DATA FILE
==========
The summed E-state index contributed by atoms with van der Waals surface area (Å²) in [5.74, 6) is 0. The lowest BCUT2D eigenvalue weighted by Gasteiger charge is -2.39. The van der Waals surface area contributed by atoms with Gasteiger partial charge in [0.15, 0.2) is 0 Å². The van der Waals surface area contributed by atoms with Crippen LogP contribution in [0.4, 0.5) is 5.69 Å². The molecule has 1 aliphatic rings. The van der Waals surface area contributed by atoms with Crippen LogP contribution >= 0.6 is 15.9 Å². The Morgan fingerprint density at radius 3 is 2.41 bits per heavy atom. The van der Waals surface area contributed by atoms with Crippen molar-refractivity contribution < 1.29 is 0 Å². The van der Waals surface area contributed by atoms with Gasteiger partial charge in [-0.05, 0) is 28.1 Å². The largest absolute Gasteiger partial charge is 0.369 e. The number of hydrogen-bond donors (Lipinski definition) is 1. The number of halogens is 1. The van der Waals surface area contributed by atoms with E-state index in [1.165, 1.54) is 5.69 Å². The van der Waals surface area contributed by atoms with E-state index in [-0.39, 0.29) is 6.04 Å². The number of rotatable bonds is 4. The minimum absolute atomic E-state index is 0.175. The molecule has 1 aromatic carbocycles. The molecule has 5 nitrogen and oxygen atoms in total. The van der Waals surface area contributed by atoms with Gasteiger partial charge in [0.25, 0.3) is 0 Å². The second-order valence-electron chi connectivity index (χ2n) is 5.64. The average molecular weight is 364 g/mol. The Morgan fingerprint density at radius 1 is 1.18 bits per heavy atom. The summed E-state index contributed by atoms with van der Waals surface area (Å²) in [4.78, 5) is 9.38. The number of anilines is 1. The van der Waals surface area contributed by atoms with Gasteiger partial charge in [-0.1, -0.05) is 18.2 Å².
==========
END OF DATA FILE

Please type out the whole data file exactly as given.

The summed E-state index contributed by atoms with van der Waals surface area (Å²) in [5.74, 6) is 0. The lowest BCUT2D eigenvalue weighted by Gasteiger charge is -2.39. The van der Waals surface area contributed by atoms with Gasteiger partial charge in [0.15, 0.2) is 0 Å². The van der Waals surface area contributed by atoms with Crippen LogP contribution in [0.4, 0.5) is 5.69 Å². The molecule has 1 aliphatic rings. The van der Waals surface area contributed by atoms with Crippen LogP contribution >= 0.6 is 15.9 Å². The Morgan fingerprint density at radius 3 is 2.41 bits per heavy atom. The van der Waals surface area contributed by atoms with Crippen molar-refractivity contribution < 1.29 is 0 Å². The van der Waals surface area contributed by atoms with Gasteiger partial charge in [-0.05, 0) is 28.1 Å². The largest absolute Gasteiger partial charge is 0.369 e. The number of hydrogen-bond donors (Lipinski definition) is 1. The number of halogens is 1. The van der Waals surface area contributed by atoms with E-state index in [1.165, 1.54) is 5.69 Å². The van der Waals surface area contributed by atoms with E-state index in [-0.39, 0.29) is 6.04 Å². The number of rotatable bonds is 4. The minimum absolute atomic E-state index is 0.175. The molecule has 1 aromatic carbocycles. The molecule has 5 nitrogen and oxygen atoms in total. The van der Waals surface area contributed by atoms with Gasteiger partial charge in [0.25, 0.3) is 0 Å². The second-order valence-electron chi connectivity index (χ2n) is 5.64. The average molecular weight is 364 g/mol. The Morgan fingerprint density at radius 1 is 1.18 bits per heavy atom. The summed E-state index contributed by atoms with van der Waals surface area (Å²) in [4.78, 5) is 9.38. The number of anilines is 1. The van der Waals surface area contributed by atoms with Gasteiger partial charge in [-0.1, -0.05) is 18.2 Å².